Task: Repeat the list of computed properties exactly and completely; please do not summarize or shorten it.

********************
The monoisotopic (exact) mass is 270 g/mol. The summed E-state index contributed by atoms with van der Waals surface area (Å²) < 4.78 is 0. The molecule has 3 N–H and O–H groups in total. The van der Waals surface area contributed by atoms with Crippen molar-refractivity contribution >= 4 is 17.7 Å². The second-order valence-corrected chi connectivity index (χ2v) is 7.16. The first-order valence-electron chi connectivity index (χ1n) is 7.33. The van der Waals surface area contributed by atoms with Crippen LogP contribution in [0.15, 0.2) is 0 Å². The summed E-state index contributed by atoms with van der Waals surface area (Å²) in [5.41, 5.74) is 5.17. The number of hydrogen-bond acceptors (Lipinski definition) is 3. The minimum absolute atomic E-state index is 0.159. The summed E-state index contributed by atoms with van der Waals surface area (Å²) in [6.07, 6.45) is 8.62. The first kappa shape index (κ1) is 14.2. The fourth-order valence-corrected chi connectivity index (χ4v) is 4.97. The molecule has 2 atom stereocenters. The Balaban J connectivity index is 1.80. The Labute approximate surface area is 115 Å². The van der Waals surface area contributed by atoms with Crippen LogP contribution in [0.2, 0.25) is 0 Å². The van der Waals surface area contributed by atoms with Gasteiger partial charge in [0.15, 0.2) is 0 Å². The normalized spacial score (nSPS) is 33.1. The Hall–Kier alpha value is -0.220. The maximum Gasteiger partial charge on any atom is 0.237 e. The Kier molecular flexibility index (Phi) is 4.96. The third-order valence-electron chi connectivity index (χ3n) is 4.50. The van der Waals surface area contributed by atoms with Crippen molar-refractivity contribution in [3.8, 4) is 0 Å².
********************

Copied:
The monoisotopic (exact) mass is 270 g/mol. The summed E-state index contributed by atoms with van der Waals surface area (Å²) < 4.78 is 0. The molecule has 3 N–H and O–H groups in total. The van der Waals surface area contributed by atoms with Crippen molar-refractivity contribution >= 4 is 17.7 Å². The second-order valence-corrected chi connectivity index (χ2v) is 7.16. The first-order valence-electron chi connectivity index (χ1n) is 7.33. The van der Waals surface area contributed by atoms with Crippen LogP contribution in [0.15, 0.2) is 0 Å². The summed E-state index contributed by atoms with van der Waals surface area (Å²) in [5.41, 5.74) is 5.17. The number of hydrogen-bond acceptors (Lipinski definition) is 3. The minimum absolute atomic E-state index is 0.159. The summed E-state index contributed by atoms with van der Waals surface area (Å²) in [6.07, 6.45) is 8.62. The first kappa shape index (κ1) is 14.2. The fourth-order valence-corrected chi connectivity index (χ4v) is 4.97. The molecule has 2 atom stereocenters. The Balaban J connectivity index is 1.80. The Labute approximate surface area is 115 Å². The van der Waals surface area contributed by atoms with Crippen LogP contribution in [0.2, 0.25) is 0 Å². The van der Waals surface area contributed by atoms with Gasteiger partial charge in [0.15, 0.2) is 0 Å². The normalized spacial score (nSPS) is 33.1. The Hall–Kier alpha value is -0.220. The maximum Gasteiger partial charge on any atom is 0.237 e. The Kier molecular flexibility index (Phi) is 4.96. The third-order valence-electron chi connectivity index (χ3n) is 4.50. The van der Waals surface area contributed by atoms with Crippen molar-refractivity contribution in [3.8, 4) is 0 Å².